Sherron Collins — who readily admits to being a “mama’s boy” — tonight gives his mother the best present ever.
“Ever since his freshman year, I said, ‘I need my Senior Day,’’’ Collins’ mom, Stacey Harris, said at last year’s Kansas University basketball awards banquet — the one where Sherron said he was returning for his senior season.
“It’s not about basketball to me. You need an education, regardless,” Stacey added.
Collins, who will receive his degree in African American Studies this May, tonight will have the Senior Day stage to himself.
As KU’s only senior in the Class of 2010, he’ll be honored with Stacey before the 7 p.m. KU-K-State Sunflower Showdown, and grab the microphone and speak to mom and 16,299 others after the contest.
Sherron’s uncle/father figure, Walt Harris, recalls Stacey telling him many times that her dream was for her son to have a Senior Day celebration in Allen Fieldhouse.
“I think she got that from watching the seniors the year they won it (2008 national title). It influenced her a lot in wanting to see it, seeing how much they grew as a family,” Walt Harris said.
“I didn’t know it until I came down here the first time when he (Collins) was a freshman. It (KU) is a special place, like a family.”
Walt Harris, who works as a juvenile-division corrections officer in Chicago, took it upon himself to make sure his nephew made something of his life.
“I’ve seen a lot of kids go to the gym, others die in the streets. A lot didn’t make it. They ended up going to the penitentiary,” Walt said.
“For Sherron to come up in the neighborhood, the West side of Chicago and make it, is good.”
Walt — he’ll be in the fieldhouse stands tonight with Sherron’s mom, grandmother, daughter, aunts, uncles, cousins, high school coach and assorted friends — says the key to keeping Sherron on the path to KU was introducing him to sports.
“I started him with baseball. That’s his best sport, actually. He started playing at 7,” Walt said. “I knew he’d be a basketball player because before he was walking, he was in a walker bouncing a ball.”
Collins pitched, and played shortstop and the outfield at Chicago’s Crane High.
“He had no-hitters in high school. I’m surprised he never played baseball at KU,” Walt Harris said. “Basketball season keeps him busy, but I wouldn’t mind him going out for the team. I think he can still throw it, hit it, field it.”
Collins said baseball “was my second sport — the one I loved most after basketball. I played so many positions. I was a pretty good pitcher. I got clocked at 90 (mph) two times. Sliding, getting dirty, it was fun.”
As a football wide receiver, Collins broke a Chicago Public League record with 250 receiving yards against Carver High his sophomore season.
“I think he could have been a good running back,” Walt Harris said.
“I think I could have played college football,” he said. “I liked to hit, but not take the hits.”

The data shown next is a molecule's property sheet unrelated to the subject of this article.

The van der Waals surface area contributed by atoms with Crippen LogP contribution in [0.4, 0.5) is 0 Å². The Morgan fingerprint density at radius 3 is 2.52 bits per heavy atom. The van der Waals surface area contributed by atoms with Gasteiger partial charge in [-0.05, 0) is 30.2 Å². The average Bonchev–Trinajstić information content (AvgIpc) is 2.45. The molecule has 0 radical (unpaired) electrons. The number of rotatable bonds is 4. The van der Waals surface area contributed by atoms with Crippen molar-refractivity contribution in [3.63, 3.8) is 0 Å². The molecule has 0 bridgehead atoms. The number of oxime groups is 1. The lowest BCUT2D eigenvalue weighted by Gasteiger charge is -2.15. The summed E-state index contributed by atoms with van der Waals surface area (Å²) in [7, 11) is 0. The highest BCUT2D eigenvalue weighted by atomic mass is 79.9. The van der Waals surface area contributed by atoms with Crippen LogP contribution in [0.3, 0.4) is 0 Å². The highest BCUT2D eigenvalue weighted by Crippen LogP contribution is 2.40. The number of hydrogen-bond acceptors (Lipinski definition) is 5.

Collins hopes to make his living playing basketball.
As coach Bill Self said, the 205-pound sparkplug is not as explosive as he was in high school when he concluded the McDonald’s All-America game with a spectacular dunk, but he’s “a better basketball player.”
Don’t hold your breath for Collins to conclude his home career with a similar jam.
“Everybody wants that to happen,” said Collins, who hasn’t dunked in a college game. “In high school, I loved dunking it so much. Now I think it takes way too much energy to do that. I’m 5-11. Two points is two points. You don’t get a point for style.”
He remembers a near dunk.
“My freshman year — the Niagara game in the (NCAA) Tournament — Russell (Robinson) threw me a lob. I tried to dunk it with two hands, but I just missed it. I was up high enough,” Collins said.
Collins — he averages 15.3 points (off 42.2 percent shooting) per game with 126 assists against 66 turnovers — is currently considered a late-first- round NBA draft pick by draftexpress.com.
“He has a legitimate shot. I think they wanted to see him as a true point guard,” Walt Harris said of NBA officials. “He can do that. His shooting is a plus.”
“I think I can play in the NBA,” Collins said. “I think I’ve showed teams I can do everything a point guard can do.”
Like beat K-State in his final home game. The No. 2-ranked Jayhawks enter 27-2, 13-1; No. 5-KSU 24-4, 11-3.
“I think he’ll play even better because he’s got family here,” Walt Harris said. “I think he’s going to be pumped up and the team as a whole. They’ll be amped because of the last loss (Saturday at Oklahoma State) and they are at home. They know Kansas State is going to be good. I’ve seen them play. I like that team. They’re good.”
Win or lose, the postgame Senior Day show will go on.
“I tell him I know he’s gonna cry. He says he’s not,” Walt Harris said.